Heart Failure

A properly and flexibly functioning nervous system is necessary to maintain the most important cardiac function: the circulation of blood. The right side of the heart draws blood back from the tissues and propels the blood into the lungs to replenish oxygen and remove carbon dioxide. The oxygen-rich high-pressure left part of the heart receives blood via the lungs from the low-pressure oxygen-poor right part and then supplies the blood to all tissues and organs of the body. So, the heart circulates blood throughout the body. Heart failure is therefore considered as the inability of the heart to adequately maintain sufficient blood flow. Pooling of blood is usually the consequence and is coined "congestive" heart failure.

The consequences of heart failure will depend on which side of the heart is affected. An impaired function of the left ventricle (heart chamber) causes symptoms of fatigue and shortness of breath, especially during exercise. Malfunction of the right ventricle may cause swelling (edema) in the lower parts of the body (such as feet and legs). When the heart loses its ability to contract efficiently, the condition is called “systolic heart failure” or heart failure with reduced output i.e. ejection fraction (HFrEF). In contrast, when the heart fails to draw in enough blood (resulting from increased “stiffness”), the cardiac state is termed “diastolic failure”, or heart failure with preserved ejection fraction (HFpEF).

According to the American Heart Association, about 23 million people worldwide suffer from heart failure, a number that is almost equally divided between men and women (6). Heart failure in elderly women is frequently the result of long-term high blood pressure, resulting in heart failure with preserved output. In contrast, in men heart failure most often is the consequence of an impaired pump function, due to (corollaries of) coronary artery disease. Since more people are surviving coronary artery disease, more patients will develop heart failure.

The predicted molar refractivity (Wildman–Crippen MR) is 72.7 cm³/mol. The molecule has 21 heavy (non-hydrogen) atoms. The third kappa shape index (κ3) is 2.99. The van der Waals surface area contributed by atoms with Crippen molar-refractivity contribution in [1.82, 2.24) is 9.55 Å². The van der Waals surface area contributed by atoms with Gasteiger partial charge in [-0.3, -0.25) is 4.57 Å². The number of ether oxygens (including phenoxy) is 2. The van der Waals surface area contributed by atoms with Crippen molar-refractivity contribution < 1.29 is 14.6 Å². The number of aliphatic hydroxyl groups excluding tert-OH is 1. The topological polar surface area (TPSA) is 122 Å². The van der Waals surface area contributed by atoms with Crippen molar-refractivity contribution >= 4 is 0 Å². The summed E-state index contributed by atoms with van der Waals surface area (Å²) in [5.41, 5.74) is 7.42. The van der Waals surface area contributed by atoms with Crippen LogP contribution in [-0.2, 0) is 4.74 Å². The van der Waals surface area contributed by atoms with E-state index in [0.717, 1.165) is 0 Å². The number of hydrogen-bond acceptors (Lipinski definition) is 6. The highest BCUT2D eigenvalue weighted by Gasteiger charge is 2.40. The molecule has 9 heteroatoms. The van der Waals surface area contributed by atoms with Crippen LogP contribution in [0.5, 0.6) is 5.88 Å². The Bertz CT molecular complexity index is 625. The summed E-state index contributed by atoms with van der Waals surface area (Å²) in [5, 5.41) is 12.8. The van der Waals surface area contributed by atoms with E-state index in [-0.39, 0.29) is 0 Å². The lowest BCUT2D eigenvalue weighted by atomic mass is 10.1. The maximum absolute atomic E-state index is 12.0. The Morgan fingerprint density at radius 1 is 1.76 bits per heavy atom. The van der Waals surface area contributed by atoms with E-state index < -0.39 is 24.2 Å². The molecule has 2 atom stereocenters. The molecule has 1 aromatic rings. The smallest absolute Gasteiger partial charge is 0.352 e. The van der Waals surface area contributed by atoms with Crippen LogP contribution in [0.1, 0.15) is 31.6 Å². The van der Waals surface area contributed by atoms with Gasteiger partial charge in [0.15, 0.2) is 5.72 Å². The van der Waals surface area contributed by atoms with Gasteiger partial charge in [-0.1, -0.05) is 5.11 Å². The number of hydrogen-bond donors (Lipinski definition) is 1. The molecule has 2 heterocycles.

Management of heart failure starts with treatment of the underlying cause. Much progress has been made in increasing therapeutic strategies. In accordance with the severity of heart failure, professional guidelines recommend lifestyle changes (for instance, eating healthy food, restricting salt and fluid intake, exercising more, and quitting smoking); medication (beta blockers, diuretics, renin-angiotensin-aldosterone system blockers, and vasodilators); and device implantation (implantable cardioverter defibrillator and cardiac resynchronization therapy). Ultimately, some patients may be considered for heart transplantation. Despite the best available care, patients with this medical condition still face a dim prognosis and poor quality of life. Furthermore, for some severely disabled patients due to their decreased heart function, current treatment options may become exhausted. In these patients suffering from heart failure and facing an increased risk of ventricular tachyarrhythmias (abnormal rapid heart rhythms), the autonomic nervous system plays a predominant role, since it controls cardiac functions. Overall, autonomic control optimizes and integrates such functions as heart rate (chronotropy), contractility (inotropy), relaxation (lusitropy) and conduction speed in specific parts of the heart (dromotropy). Consequently, like for patients with coronary artery disease, modulation of the autonomic nervous system has been explored as a possible additional therapy for heart failure patients who face a poor prognosis, in an attempt to improve their quality of life.